Richard Turen
Richard Turen

No attempts at humor today. Instead, I thought I would try to put everything that has happened to our devastated industry in some sort of financial perspective. We keep hearing that our profession has been "decimated" and that many of us are leaving to do something else with our lives.

But I am just not seeing that. For the vast majority of agents I have been speaking with, survival and strength are the norm.

But, oh, it has been a terrible ride for the past year, and I would never minimize the struggles ahead. Here are some facts, courtesy of Hotel Tech Report, that might help place it all in some form of conversational context:

Global revenue in travel and tourism is expected to produce $447 billion in revenue in 2020. Sounds impressive until you realize that projections had called for $712 billion.

The part of the world with the largest decrease in tourism revenue was Europe.

The World Travel & Tourism Council has predicted that, when all is said and done, 121 million of the 330 million jobs in our sector worldwide will disappear.

In several studies, McKinsey Consulting has projected a drop in international tourist arrivals of somewhere near 70%. Think about it. Seven out of 10 travelers who want to visit won't be making the trip. 

When will we return to pre-Covid levels of travel and tourism recovery? Unfortunately, according to McKinsey and other leading analysts, there is widespread agreement that full recovery will not occur before 2024.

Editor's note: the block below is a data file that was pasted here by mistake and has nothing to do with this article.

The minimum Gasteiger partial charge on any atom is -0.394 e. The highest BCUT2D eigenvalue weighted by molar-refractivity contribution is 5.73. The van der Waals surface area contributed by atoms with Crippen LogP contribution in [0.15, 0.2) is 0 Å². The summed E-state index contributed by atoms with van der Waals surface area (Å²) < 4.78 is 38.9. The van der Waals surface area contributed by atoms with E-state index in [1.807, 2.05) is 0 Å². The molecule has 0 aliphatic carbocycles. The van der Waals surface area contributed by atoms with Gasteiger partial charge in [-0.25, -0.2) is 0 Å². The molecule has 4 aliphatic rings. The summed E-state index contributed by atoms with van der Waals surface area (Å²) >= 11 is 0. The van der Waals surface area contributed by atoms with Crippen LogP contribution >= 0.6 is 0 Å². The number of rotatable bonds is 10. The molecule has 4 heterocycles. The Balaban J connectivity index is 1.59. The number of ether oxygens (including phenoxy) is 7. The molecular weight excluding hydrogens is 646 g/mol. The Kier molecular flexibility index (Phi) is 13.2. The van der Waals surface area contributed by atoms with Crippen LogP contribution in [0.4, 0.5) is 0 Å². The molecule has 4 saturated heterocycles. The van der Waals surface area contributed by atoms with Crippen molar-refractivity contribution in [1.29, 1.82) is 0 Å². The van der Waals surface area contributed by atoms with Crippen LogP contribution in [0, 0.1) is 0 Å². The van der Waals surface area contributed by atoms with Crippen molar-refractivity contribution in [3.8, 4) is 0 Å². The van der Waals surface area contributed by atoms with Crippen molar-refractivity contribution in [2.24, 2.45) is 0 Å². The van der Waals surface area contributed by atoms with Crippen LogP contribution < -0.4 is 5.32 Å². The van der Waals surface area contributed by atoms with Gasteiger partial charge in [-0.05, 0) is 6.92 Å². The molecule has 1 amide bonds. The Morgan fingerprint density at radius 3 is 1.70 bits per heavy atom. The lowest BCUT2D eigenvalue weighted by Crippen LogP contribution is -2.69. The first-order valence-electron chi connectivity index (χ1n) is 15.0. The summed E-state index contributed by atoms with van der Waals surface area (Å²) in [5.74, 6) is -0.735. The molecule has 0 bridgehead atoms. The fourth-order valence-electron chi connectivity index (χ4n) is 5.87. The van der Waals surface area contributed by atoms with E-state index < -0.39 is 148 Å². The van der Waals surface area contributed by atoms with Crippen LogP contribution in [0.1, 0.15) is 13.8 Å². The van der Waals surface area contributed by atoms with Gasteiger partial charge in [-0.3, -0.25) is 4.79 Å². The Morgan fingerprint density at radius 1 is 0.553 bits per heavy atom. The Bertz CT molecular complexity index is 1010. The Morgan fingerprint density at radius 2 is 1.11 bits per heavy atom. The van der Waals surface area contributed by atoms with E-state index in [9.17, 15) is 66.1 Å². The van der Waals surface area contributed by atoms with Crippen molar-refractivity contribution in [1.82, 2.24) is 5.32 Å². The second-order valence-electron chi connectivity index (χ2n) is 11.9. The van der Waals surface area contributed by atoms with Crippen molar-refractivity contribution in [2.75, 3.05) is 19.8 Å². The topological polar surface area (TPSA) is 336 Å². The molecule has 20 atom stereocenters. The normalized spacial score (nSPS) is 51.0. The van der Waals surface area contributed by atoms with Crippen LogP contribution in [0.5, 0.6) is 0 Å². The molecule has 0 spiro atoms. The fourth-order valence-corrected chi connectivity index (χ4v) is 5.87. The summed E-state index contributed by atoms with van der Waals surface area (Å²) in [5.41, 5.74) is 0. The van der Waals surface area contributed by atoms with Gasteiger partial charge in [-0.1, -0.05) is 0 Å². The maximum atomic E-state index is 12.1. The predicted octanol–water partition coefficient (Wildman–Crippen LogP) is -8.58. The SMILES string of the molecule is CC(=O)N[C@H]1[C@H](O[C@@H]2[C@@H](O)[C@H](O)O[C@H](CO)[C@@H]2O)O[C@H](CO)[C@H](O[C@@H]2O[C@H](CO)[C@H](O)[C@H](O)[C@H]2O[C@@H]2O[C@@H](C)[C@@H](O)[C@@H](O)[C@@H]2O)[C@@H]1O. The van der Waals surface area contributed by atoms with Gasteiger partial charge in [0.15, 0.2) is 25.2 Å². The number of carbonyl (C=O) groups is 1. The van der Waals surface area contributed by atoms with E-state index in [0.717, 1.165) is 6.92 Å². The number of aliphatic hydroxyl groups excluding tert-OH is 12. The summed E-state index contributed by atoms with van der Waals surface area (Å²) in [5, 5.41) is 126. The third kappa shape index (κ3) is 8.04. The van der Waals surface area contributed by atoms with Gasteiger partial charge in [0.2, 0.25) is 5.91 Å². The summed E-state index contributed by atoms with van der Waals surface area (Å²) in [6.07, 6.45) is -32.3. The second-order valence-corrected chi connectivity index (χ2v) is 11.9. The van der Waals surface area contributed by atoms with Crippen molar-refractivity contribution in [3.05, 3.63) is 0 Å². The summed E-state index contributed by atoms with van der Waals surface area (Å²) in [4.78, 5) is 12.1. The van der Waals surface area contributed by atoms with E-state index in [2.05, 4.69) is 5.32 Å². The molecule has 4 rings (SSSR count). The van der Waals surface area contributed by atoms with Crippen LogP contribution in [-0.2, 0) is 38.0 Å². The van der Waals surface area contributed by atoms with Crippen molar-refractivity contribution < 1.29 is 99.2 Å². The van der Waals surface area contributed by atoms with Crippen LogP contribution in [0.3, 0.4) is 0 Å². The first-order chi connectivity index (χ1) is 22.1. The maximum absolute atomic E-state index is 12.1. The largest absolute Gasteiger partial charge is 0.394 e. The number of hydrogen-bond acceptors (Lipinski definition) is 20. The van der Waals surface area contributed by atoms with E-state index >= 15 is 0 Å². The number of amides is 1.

One of the associated industries to which we are emotionally tied is the restaurant industry. Would Paris, Rome, Barcelona or Hong Kong be worth visiting if half of the restaurants were closed? Statistica reports that, worldwide, the decline in "seated diners" in restaurants is down 41%. Imagine the effect that single stat has on the small farms that supply these restaurants.

Hawaii almost always evokes positive images. If only we could live there. Tourism, as one might imagine, is about 21% of the state's total economy. This past April, studies show, tourist arrivals in Hawaii plummeted a staggering 99.5%. That kind of "dead stop" could only be envisioned in a science fiction movie. But it has happened in our country. 

In Austin, Texas, 10,777 hotel rooms were booked on April 11, 2019. On the same date in 2020 that number was 342 rooms, according to the Austin Business Journal.

The airline industry has been hit unusually hard. IATA figures reveal that international flights on May 4 of last year showed an 80% decrease compared with the same date in 2019.

The Great Recession was one of this century's most significant worldwide events. The world's airlines suffered a $30 billion loss that year, and a number of carriers did not survive. To date, the total loss in airline revenue since Covid exceeds $84 billion, IATA reports.

In order to survive social distancing mandates, as presently proposed, the president of IATA has suggested that ticket prices may rise as much as 50% in the months ahead. 

The American Hotel and Lodging Association reports U.S. hotels have lost more than $46 billion in revenue since February of last year. Surveys are showing average occupancy rates hovering around 20%. Most hotel owners surveyed are claiming that any occupancy rate below 35% makes it impossible to operate their business.

Despite it all, I have to be optimistic about our future as an industry. There is not much else short of nuclear war that they can throw at us. 


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